Moving story of a mother’s agonising decision
About the Book
Description (courtesy of Goodreads): For Sophie, life with her daughter has never been easy. Rosie’s extreme autism has made her unpredictable and often difficult. Like most mothers though, her first instinct has always been to protect her child and keep her close. However, when Rosie’s escalating violence culminates in a terrifying incident at home, Sophie is faced with a choice that no parent ever wants to make; a choice that will inevitably plunge her into a set of unimaginable new circumstances which will test her to the limit. A true test of a mother’s love: could you send your child away?
The book opens with an arresting first section imagined from the point of view of Rosie. From that point on, the story is told mainly from the point of view of Rosie’s mother, Sophie. The author creates a realistic picture of what it must be like living with and caring for a child with extreme autism. This is a form of autism very different from the common perception of autism gained from movies like Rain Man or books such as The Curious Incident of the Dog in the Night-Time, manifesting itself in very challenging, sometimes violent, behaviour. The constant strain of never knowing how her younger daughter will react, when the next ‘meltdown’ will occur and Sophie’s fears for the future is convincingly communicated:
“The worry of it all never left her. From the moment she woke, to the time she fell into a weary sleep, the uncertainties whirled around, burrowing deep into her brain.”
After a particularly disturbing incident, Sophie is forced to confront the heart-breaking possibility that Rosie’s condition is such that, for her own safety and for the safety of others, she can no longer be cared for at home. The emotional toll of Sophie’s decision is convincingly portrayed. Similar to the feelings encountered following bereavement, Sophie experiences guilt, regret and even anger born of frustration that Rosie’s condition can never be cured and that the pain Sophie feels cannot be understood by anyone else, even by the most well-meaning of her family and friends.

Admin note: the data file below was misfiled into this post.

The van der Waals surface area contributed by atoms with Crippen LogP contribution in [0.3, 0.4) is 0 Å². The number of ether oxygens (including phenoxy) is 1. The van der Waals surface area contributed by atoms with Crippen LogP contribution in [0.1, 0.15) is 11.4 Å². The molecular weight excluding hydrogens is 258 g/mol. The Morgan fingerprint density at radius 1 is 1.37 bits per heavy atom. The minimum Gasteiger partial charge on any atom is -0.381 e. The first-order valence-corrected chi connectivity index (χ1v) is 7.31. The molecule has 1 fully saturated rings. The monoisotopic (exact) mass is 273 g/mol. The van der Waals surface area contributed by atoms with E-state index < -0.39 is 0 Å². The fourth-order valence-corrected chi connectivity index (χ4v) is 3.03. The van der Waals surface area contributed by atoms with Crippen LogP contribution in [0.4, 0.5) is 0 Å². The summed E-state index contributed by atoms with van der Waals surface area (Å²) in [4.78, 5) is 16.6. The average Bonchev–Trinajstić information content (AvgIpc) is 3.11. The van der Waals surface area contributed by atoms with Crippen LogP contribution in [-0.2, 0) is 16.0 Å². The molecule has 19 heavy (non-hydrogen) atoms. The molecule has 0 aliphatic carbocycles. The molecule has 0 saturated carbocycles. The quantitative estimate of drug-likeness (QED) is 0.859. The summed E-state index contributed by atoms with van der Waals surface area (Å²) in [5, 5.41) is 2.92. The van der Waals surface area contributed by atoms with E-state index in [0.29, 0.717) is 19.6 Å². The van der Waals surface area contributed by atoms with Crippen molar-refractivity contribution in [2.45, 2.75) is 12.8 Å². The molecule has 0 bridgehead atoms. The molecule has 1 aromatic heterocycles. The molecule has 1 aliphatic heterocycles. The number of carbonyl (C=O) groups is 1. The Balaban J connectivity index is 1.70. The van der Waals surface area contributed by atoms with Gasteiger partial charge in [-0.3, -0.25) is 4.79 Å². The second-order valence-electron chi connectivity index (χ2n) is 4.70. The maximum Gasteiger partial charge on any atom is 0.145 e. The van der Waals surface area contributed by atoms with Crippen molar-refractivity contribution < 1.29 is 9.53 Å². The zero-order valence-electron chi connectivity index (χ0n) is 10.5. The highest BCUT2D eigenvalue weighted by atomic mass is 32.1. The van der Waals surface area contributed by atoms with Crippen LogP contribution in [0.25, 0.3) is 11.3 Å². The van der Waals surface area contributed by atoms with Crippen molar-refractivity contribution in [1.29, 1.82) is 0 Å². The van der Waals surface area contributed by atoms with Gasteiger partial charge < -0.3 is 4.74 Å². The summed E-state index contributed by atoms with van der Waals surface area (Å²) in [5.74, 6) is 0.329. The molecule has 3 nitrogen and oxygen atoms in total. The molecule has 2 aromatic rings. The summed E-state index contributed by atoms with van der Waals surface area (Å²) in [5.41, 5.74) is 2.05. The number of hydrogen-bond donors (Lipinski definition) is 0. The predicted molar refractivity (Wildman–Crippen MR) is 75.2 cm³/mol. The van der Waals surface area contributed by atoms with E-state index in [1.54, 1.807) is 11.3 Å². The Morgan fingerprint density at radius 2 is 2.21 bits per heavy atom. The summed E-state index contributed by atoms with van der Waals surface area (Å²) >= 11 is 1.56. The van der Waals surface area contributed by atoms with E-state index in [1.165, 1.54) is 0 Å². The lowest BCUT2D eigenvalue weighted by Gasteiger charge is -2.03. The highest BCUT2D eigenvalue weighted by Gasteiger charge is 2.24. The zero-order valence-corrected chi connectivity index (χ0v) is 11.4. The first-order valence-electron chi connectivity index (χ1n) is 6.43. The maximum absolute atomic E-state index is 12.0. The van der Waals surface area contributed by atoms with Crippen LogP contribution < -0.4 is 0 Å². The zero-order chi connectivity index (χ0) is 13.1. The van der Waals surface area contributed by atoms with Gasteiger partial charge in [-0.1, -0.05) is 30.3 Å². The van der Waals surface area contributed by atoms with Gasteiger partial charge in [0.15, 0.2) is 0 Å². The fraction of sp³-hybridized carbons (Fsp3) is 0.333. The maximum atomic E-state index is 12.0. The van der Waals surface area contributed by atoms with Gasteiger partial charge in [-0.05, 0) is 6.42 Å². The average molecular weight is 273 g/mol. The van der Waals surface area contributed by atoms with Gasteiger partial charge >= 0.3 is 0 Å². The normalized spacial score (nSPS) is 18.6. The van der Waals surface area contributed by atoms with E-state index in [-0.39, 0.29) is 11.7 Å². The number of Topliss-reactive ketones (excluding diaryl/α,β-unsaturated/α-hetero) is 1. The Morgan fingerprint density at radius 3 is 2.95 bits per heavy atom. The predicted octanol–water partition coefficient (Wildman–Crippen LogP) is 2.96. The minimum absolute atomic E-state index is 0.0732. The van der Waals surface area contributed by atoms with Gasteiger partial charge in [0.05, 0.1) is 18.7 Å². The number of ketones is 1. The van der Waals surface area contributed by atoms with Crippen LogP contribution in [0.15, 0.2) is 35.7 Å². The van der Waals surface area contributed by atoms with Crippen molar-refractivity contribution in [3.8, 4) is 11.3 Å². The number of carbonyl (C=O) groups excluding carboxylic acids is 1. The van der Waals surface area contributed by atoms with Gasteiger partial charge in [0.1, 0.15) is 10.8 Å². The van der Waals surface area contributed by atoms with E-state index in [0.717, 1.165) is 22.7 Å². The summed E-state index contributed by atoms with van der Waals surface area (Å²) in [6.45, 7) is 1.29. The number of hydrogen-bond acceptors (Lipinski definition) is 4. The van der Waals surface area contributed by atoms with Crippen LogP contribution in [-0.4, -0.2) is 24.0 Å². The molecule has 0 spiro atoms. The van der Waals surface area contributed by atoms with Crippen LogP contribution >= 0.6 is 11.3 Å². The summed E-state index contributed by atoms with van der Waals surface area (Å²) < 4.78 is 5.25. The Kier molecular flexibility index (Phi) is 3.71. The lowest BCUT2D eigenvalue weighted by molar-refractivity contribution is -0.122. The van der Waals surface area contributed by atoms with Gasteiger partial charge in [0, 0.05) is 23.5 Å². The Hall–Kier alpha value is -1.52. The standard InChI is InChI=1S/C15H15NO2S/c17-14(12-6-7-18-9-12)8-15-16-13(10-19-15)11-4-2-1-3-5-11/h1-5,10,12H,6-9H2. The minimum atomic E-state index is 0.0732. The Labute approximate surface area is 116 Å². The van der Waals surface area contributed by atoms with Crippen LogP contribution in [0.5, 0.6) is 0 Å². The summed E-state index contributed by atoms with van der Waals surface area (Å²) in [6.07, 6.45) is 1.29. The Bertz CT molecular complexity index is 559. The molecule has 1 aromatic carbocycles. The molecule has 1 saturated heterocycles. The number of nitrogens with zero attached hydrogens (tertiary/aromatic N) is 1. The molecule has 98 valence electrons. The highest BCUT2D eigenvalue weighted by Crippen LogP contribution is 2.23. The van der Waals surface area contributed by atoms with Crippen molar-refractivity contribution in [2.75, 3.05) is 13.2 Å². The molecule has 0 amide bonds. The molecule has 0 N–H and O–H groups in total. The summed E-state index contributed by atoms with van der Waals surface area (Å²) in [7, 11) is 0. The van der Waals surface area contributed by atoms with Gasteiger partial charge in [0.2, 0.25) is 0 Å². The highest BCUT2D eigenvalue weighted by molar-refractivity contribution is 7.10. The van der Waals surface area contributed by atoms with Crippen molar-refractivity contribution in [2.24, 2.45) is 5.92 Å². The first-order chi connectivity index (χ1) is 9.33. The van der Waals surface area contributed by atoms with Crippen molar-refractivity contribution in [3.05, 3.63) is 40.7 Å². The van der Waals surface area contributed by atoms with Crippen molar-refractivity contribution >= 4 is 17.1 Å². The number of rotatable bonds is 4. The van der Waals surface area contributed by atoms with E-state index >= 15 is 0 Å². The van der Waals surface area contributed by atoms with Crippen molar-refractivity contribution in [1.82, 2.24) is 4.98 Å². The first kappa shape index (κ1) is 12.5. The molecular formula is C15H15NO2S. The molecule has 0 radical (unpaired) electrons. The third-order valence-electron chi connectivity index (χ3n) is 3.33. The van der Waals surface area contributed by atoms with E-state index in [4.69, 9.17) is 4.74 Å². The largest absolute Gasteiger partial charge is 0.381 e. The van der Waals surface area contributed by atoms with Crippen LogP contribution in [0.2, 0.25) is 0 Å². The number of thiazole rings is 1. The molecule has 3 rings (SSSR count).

‘Nothing anyone said or did could take this huge ache away from her. It wasn’t just the sadness, it was this vast ball of anger that seemed to be knotted up inside her…She couldn’t help it, she felt angry with everyone. And tired of it all.’
There are some interesting sections of the book written from the perspective of family members showing their differing reactions to Rosie’s condition and Sophie’s decision – these all rang true. However, some other aspects seemed to be a little too easy: a sympathetic workplace, lack of financial concerns. Also, I found my interest in the story waned slightly as it moved its focus from Rosie to the possibility of Sophie finding a new relationship. Everything seemed just a little too perfect at the end; although I accept the author was trying to inject an uplifting note to the book’s conclusion.
You can read Kate’s account of her personal motivation for writing the book here
Click here to buy a copy of Home
Book facts: 287 pages, publication date February 2017
My rating: 3.5 (out of 5)
In three words: Emotional, realistic, moving
Try something similar…A Boy Made of Blocks by Keith Stuart
About the Author
Kate Hughes is a teacher and writer. Although she has been scribbling away for years, it is only recently that she has had time to take it seriously. Mr Brown’s Suitcase was her debut novel. Home is her second novel. Kate lives in the UK with her husband, three children and a lively lilac tortoiseshell cat. Follow Kate on Twitter